time frame: Change from baseline to 12-week follow-up

Secondary Outcomes

Measure
Patient Specific Functional Scale
time frame: Change from baseline to 12-week follow-up
Roland-Morris Disease Specific Disability Questionnaire
time frame: Change from baseline to 12-week follow-up
Satisfaction with Physical Function Scale
time frame: Change from baseline to 12-week follow-up

Eligibility Criteria

Male or female participants at least 65 years old.

Inclusion Criteria: 1. Self-report having had lower back pain on most days for greater than three months. 2. Can complete a 10 second semi-tandem stand and walk 8' in 6.0 seconds. 3. Report they are not satisfied with their current state of functional ability, based on reporting "dissatisfied" with at least one aspect of physical function on the Satisfaction with Physical Function Scale. 4. Can safely participate in the intervention based upon the physical therapist baseline examination and clinical expertise. Exclusion Criteria: 1. unilateral or bilateral sciatica that physical therapist determines could make the study intervention unsafe or inappropriate; isolated coccyx pain (based on self-report at screener); 2. dementia or other significant cognitive impairment; 3. movement or motor neuron disorders (e.g., Parkinson's Disease, Multiple Sclerosis, Amyotrophic Lateral Sclerosis); 4. rheumatoid arthritis, fibromyalgia, or other systemic rheumatic disease; 5. hospitalization for a stroke, myocardial infarction, heart failure, or coronary artery revascularization in the past 3 months; 6. significant hearing impairment (must be able to talk on the telephone); 7. psychosis or current, uncontrolled substance abuse disorder; 8. any other health conditions determined by the study team to be contraindications to performing mild to moderate home exercises.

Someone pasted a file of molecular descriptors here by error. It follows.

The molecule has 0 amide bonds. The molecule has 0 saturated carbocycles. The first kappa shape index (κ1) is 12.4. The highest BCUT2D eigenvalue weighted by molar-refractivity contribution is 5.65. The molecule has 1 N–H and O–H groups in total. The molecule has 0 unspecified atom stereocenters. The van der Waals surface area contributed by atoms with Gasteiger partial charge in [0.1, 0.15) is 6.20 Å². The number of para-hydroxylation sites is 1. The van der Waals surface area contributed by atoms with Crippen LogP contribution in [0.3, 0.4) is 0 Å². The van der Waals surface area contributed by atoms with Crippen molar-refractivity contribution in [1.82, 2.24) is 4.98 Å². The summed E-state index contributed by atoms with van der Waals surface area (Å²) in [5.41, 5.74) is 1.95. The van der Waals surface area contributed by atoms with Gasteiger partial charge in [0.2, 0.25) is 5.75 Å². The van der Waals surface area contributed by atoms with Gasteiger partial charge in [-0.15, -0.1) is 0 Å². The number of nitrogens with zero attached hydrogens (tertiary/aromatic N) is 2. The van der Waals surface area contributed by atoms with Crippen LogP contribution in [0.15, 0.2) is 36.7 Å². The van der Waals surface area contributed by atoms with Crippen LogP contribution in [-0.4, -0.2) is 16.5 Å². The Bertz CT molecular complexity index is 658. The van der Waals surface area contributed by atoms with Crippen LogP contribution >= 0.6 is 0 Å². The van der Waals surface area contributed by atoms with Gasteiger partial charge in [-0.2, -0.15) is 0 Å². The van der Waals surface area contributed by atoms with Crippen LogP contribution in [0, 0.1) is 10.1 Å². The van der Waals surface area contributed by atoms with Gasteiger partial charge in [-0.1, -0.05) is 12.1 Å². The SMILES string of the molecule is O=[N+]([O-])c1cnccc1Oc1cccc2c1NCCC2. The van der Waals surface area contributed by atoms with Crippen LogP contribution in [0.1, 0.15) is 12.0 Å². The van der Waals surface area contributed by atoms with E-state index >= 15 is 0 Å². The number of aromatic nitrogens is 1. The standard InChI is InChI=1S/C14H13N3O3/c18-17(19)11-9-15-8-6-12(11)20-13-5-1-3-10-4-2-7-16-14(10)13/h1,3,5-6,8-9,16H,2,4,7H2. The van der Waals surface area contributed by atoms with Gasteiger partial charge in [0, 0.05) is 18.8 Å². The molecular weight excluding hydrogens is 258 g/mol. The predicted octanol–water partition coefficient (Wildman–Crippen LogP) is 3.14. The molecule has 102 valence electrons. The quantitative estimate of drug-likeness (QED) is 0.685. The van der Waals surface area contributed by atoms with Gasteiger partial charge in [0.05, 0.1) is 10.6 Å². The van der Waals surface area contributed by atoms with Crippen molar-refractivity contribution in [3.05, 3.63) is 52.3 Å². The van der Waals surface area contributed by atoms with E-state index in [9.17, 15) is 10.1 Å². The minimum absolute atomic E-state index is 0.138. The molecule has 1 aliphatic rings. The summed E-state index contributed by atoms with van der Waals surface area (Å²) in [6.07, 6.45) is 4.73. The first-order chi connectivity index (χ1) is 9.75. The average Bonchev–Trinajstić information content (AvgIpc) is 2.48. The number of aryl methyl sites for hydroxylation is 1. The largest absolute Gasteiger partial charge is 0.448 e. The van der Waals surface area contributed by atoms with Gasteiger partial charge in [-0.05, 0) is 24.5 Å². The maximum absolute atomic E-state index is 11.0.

Additional Information

Official title Physical Activity for Older Adults With Chronic Low Back Pain: PACe-LBP
Principal investigator Kelli Dominick Allen, PhD